When Tim and I married, we blended two families of three into one family of six. Together we have four sons, and no, we are not going to try for the basketball team. Or the girl. If God wants us to have another baby, He is going to have to drop one off on our front porch in a basket, Moses style. God Himself, that is, and not my mother-in-law. (Just in case she’s getting an idea.)
We also combined two cats (his) and a little black dog (hers), all of them male. My only chance at adding a girl to our ranks was a female puppy, but I really didn’t want one.
I love my dogs, but I do not confuse them with my children. I bristle at those billboards that say “Pets are children too.” I hope not, because I have never left my sons in a box with a piddle pad while I ran to Trader Joe’s for eggs.
That having been said, it’s embarrassing how smitten I am with our puppy.
I did not want another dog. Just for the record, I didn’t even want the first dog. Predictably, I fell head over heels for the little black dog anyway. Have you seen how adorable the Cavalier King Charles Spaniel is? Ridiculous. It’s just that dogs are a lot of work, and I didn’t harbor any illusions that the kids – even the ones begging for the dog – would be picking up the poop or getting up at o-dark-thirty to let the puppy outside.
I wanted a tiara.
The rest of my family wanted a puppy.
Tim and the boys began their research project in pursuit of the perfect canine addition to our many-footed family. They looked at pound puppies and purebreds, and stumbled upon what appeared to be an ideal match. Reluctantly, I agreed that if they could find one within a reasonable distance, I would consider it. In light of the fact that there were only three breeders in the country, I thought this was a safe bet.
They found one nearby.
The “ours” puppy is a French Pointer, a hunting dog known for his high energy, agility and good temperament. (Think smaller, gentler German Short-Haired Pointer.) Because breeders seem to be a breed of their own and we are not a hunting family, we spent a good deal of time convincing the breeder we would be worthy of this dog. Tim and I are also known for our high energy. Our dispositions are generally reasonable but improved by a run. We hit the trails every day, and the dog would have four boys, for crying out loud.
The breeder already had six hunting families lined up to choose their dogs, but eventually agreed that we could have the seventh pick of the litter. Unfortunately, they were only expecting six puppies. All of which is to say, that we could have the reject. And even though my chances of having a female compatriot in the testosterone zone were looking slim, I was starting to think that I might get through this phase without picking up a single puppy “prize.”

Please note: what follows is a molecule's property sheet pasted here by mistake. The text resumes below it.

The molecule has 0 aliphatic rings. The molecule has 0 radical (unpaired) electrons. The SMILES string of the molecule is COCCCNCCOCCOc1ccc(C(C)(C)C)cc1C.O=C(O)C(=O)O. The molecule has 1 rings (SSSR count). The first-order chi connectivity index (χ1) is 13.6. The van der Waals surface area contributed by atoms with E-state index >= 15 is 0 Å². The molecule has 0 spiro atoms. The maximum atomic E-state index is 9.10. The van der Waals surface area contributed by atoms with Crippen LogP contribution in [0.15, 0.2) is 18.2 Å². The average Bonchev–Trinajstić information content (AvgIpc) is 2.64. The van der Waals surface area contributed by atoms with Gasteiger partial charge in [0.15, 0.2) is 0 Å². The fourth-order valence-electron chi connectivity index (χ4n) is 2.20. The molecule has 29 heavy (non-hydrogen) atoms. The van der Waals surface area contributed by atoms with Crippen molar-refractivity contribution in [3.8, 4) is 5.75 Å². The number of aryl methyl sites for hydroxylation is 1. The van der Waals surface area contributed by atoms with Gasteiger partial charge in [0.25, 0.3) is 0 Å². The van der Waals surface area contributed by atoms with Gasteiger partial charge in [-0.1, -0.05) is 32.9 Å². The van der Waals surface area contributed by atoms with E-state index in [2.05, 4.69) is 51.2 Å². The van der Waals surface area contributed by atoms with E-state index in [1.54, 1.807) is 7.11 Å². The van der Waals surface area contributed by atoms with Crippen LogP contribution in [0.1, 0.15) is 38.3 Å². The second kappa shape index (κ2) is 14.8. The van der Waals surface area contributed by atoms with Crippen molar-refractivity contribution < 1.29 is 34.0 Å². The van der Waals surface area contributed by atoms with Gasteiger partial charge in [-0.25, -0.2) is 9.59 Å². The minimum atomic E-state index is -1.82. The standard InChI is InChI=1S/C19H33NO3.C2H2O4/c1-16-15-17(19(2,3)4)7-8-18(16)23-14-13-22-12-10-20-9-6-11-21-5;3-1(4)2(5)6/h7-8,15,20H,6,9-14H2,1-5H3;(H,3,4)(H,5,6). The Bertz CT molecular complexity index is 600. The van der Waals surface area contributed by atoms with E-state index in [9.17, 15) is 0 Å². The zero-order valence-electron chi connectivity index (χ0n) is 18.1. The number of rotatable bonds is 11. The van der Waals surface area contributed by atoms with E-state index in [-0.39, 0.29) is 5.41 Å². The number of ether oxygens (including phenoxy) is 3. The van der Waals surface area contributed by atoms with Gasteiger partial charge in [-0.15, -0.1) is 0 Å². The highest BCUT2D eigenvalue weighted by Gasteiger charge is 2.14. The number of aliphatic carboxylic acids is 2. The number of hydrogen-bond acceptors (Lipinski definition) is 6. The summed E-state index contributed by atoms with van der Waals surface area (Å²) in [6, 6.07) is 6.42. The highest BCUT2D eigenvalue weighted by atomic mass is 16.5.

But then there were seven puppies.
We do not know why none of the hunting families chose our puppy. We affectionately call him our “defective hunting dog.” He is handsome and stoic, with a dark coat, and he was the biggest of the litter. Maybe it’s because he does not like wet feet or inclement weather. Or early mornings. Like a child afraid of the dark, he wants a human to accompany him in the backyard. He has a flat personality but a sweet temperament. Oddly, he’s a reluctant eater. His littermates were pointing at butterflies as young as two months, and they now retrieve pheasants in the Dakotas. Our dog still points at butterflies, and hunts for a warm sunny spot (unoccupied by a cat) for his post-run nap.
To his credit, the defective hunting dog is equal opportunity in his loyalty. The boys and my husband all believe that they are his favorite, unlike the little black dog who everybody knows is very attached to me. As for defecto-dog, I’m his favorite, too, but I let the boys think what they wish.
The “ours” puppy is absolutely gorgeous when he runs, and to watch him climb up and speed down hills? Forget about it. Stunning. More than once, drivers passing by have stopped their cars to ask about our dog. When Tim and I are not running together, we occasionally even argue about which one of us gets to take the dog in the morning.
I told you it was embarrassing.
I had a criminal law professor in law school whose resemblance to Andy Garcia insured the attendance and attention of at least half the class. By his own admission a frustrated philosophy major, his favorite question was, “Who’s the judge?” His point being that issues of right and wrong remain essentially subjective. Experience and perspective influence whether a quality is rendered an imperfection or an asset. Sometimes the “best” is simply a matter of opinion.
Which is certainly true in the case of the ours puppy.
It’s raining lightly this morning, which I consider a welcome relief from the September heat. I am looking forward to running in the drizzle, but defecto-dog is not. He looks at me like I’ve lost my mind, resisting the lure of the leash, looking uncannily like the dog Max in The Grinch Who Stole Christmas.
My dog would never have made it in the Dakotas.
But we are crazy about him. He’s terrific with our kids. And as long as he’s had his morning run, he’s calm around the cats and the little black dog. The breeder need not fret – this dog runs a marathon or more every week, and he has four boys to call his own. We are grateful that – for whatever his flaw – this ridiculous dog has landed in our equally ridiculous family.
I didn’t quite get the girl dog, but I did name him after my favorite female character in To Kill A Mockingbird: Scout. He’s not exactly a hunter, but he’s our ideal family dog.
Wishing you light and strength. And a perfectly defective dog.